I was sure Mike had said it was a reserve. When confronted later he denied all. Perhaps it was my blind enthusiasm that affected my hearing two days before. Right now I was sitting on some lichen enriched granite and contemplating some of the best views of the New England area I’d ever seen while making a phone call.
It had been a difficult exercise getting this far, about two hours in. When I pulled up on my mountain bike and asked a stranger walking his dog where the entrance to the reserve was, he’d shaken his head, albeit with some reluctance, and then checked google maps. “No reserve shown anywhere here”, came the retort, this time with confidence. I was on my own from here on Gaol Creek Road, hoping there was no significance in the name.
I sighed, knowing, deep down, that I would soon be jumping (figuratively speaking of course) someone’s fence and heading in the general direction of “up” on private property. The granite was mesmerizing. There were two particular outcrops I desperately wanted to shoot after viewing from the road two days ago.
A 3 metre high rock near the fence line gave me some incentive for concealment. On my side was a thicket of “farmers’ friends”. About the only time I can think of the plant as being of some use to me. It stood around elbow height, ideal for hiding my bike and backpack. In fact, from 3 metres away you’d not even know it was there.
Soon I breached the barricade and followed an “out-of-sight-of-the-properties-on-either-side” route to reach where the main body of rocks and trees stood. It would be around three hours before I saw this spot again. With no trail, merely virgin scrub, it really felt like an adventure.
Granite outcrop after granite outcrop stood in my way. Other than the naked eye there was no indication as to which direction to take. I tended to the right, since there seemed less obstacles, and already I was viewing much more than my expectations had a right to.
Monoliths shattered in half over the aeons, threatening overhangs weighing hundreds of tonnes, rounded monsters lording over the tree line and, here and there, mysterious cracks between giants, some of which you could make your way through. There were also a few grass trees that had not fared well during the recent dry times.
Always there were plant seeds grasping at you making your way upward. They covered every lead taken and then, I came upon one of the curiosities I was to see today. There, on the side of a vertical slab, were anchor points for rock climbers. Had I not been considering a photo I would have passed them by unseen.
Next up was a pair of rocks that looked like the heads of Snugglepot and Cuddlepie, replete with pointy heads and a tree shadow for enhancement. Occasionally roots had penetrated the cracks, seeking the water from runoff no doubt. Another significant boulder had a large sliver coming off one side. Though that in itself is not unusual, the fact that mosquito – like insects were loving the inside of the crack I found fascinating.
Now I was veering slightly to the left, but also ever upward until I reached a point where I knew I was near the top. Rounding another great slab, the view indicated that I was, in fact, still a long way from the top. Bugger. Options were limited and zig-zags were common, luckily I had lots of things to hang onto though.
Now I was almost flying blind so to speak. Wherever one looked it seemed impossible until I chanced upon a rough tunnel scoured beneath one of the giants. Then I scrambled through and was on my way again, reaching near the top quite quickly while rubber-necking constantly. I made a conscious decision to aim for the left rock I fancied, since I’d taken a telephoto of the other one earlier from the road. It was around here I noticed a long ago discarded rusty horseshoe. How on earth had it got there?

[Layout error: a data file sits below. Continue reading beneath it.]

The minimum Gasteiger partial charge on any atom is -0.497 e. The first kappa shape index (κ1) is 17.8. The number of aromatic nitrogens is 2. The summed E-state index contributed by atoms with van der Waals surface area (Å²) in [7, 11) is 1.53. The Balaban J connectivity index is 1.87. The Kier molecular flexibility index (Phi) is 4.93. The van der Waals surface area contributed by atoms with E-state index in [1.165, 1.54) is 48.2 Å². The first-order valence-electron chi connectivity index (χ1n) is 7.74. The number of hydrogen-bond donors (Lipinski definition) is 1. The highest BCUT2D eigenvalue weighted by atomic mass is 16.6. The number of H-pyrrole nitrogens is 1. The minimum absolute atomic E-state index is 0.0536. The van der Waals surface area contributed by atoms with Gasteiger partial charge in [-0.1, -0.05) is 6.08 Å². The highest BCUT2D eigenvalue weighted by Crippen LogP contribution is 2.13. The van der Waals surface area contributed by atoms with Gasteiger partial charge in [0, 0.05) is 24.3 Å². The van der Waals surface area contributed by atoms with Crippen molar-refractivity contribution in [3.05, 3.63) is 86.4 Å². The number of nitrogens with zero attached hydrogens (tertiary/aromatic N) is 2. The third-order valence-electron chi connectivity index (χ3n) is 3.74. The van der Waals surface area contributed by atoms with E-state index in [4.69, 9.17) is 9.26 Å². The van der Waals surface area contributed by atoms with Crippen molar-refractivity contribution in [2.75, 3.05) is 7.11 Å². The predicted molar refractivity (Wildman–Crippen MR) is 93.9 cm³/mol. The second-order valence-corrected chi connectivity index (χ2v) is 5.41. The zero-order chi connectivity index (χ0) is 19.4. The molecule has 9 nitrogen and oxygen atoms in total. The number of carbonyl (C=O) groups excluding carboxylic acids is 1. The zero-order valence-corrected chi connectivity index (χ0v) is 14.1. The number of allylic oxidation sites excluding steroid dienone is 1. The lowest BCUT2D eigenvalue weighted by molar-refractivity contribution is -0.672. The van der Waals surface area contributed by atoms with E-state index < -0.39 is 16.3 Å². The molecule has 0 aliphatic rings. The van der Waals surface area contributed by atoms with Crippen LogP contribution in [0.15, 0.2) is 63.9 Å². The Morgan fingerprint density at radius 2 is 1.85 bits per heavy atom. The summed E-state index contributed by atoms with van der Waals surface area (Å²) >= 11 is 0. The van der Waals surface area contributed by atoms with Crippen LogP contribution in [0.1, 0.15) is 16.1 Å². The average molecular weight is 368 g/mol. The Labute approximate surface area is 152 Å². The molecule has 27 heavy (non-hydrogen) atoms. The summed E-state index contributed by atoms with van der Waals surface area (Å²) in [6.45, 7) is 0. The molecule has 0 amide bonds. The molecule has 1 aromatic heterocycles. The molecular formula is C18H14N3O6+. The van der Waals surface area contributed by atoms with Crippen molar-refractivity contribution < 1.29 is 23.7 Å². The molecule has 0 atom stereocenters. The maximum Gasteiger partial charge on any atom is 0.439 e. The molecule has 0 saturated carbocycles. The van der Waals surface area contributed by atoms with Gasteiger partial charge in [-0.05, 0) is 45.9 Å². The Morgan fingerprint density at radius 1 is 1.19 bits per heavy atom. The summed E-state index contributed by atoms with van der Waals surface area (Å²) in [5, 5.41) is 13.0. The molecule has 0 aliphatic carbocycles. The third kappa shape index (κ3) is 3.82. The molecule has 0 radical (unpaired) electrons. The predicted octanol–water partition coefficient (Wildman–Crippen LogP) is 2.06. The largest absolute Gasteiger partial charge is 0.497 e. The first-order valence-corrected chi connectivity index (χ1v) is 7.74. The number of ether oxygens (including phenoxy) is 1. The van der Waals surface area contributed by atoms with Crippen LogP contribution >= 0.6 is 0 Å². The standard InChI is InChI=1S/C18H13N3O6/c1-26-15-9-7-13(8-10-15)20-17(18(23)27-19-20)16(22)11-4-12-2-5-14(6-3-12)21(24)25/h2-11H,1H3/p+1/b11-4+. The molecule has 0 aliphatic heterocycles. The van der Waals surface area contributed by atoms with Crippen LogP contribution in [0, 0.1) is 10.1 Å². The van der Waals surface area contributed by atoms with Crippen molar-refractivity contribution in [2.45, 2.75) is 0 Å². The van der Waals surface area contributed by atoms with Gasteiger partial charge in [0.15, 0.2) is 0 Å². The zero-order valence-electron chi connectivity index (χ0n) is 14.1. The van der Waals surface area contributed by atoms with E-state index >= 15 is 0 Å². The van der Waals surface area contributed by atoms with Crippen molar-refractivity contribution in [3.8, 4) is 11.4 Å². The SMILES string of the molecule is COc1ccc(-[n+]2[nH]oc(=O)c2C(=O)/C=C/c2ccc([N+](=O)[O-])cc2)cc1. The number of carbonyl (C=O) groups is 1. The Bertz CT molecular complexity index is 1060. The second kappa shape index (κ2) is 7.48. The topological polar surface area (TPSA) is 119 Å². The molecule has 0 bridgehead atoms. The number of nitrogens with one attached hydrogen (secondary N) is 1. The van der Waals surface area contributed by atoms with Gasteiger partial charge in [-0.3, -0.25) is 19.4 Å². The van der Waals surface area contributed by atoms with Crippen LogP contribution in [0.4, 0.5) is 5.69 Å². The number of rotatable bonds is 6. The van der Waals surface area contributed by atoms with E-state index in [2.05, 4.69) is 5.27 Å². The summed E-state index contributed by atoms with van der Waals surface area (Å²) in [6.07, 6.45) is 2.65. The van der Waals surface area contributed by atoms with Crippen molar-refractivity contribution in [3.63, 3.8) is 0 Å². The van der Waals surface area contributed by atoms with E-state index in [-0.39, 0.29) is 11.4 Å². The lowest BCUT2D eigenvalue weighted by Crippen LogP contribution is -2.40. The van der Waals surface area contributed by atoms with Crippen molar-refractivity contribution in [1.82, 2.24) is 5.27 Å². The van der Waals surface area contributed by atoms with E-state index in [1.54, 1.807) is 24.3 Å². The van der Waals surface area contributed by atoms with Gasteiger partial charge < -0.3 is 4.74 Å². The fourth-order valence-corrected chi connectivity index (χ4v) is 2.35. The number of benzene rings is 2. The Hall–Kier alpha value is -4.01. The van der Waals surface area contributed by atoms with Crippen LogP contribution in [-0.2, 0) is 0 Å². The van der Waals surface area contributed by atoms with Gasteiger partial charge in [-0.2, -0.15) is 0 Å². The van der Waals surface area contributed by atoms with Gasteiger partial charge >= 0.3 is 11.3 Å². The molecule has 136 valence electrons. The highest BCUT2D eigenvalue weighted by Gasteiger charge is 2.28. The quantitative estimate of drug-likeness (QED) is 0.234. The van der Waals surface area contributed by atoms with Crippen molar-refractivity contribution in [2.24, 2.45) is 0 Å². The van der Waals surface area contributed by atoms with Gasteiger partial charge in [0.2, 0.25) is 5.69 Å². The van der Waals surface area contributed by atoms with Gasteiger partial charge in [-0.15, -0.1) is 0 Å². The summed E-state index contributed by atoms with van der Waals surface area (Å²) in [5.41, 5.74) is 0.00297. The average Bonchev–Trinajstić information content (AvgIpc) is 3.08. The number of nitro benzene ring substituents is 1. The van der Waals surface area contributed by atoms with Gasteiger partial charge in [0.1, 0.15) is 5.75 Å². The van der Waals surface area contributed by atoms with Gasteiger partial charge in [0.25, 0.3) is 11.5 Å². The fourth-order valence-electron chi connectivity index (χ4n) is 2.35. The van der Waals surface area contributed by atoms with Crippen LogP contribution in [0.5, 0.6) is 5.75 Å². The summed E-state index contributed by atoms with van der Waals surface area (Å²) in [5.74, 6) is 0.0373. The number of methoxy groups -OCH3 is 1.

Weaving around I reached a significant vertical slab I’d seen from the road and stepped my way around to the other side, only to see some wit had written “Smile, you’re on candid camera”.
It coincided with a small track, the first I’d seen. After resting and making that phone call I followed the trail. It sure was a whole lot easier than what I’d been doing for the previous couple of hours and a quick descent got me to a vertically aligned fence line that a fallen tree had made a whole lot easier to negotiate, but then it was back into virgin scrub.
Butterflies were noticeable aiming for the lichen in one prolific spot as I scouted carefully coming down beside the biggest outcrop of all.
The footing seemed like it might be a little uncertain in places, particularly where water had run down the granite and one slip could have meant a trip to the hospital……assuming someone could find you!
It was about half an hour before I stumbled over a spot that looked familiar. Relief was paramount because, if I was correct, the bike was only 15-20 minutes further down the hill, and so it turned out to be.
Right beside me though was another huge monolith, though it had been scoured from underneath and you can’t help but feel a little apprehensive as you slip into the cave like environment “Is today the day it moves and rolls on top of you?”
I found a much easier way over the two fences I’d slipped through at the start and soon I retrieved the Lambo and spent the next 10 minutes getting seeds and burrs off my clothing and shoes, much to the amusement no doubt of a couple of passing motorists.
Though I hadn’t made it to where I could photograph the two outcrops I’d aimed for, there was so much more I was amazed that the tor wasn’t a nature park of some sort. It was easily the best granite show I’d ever seen.
Oh, and the other thing I found up there; still can’t believe it – a golf ball!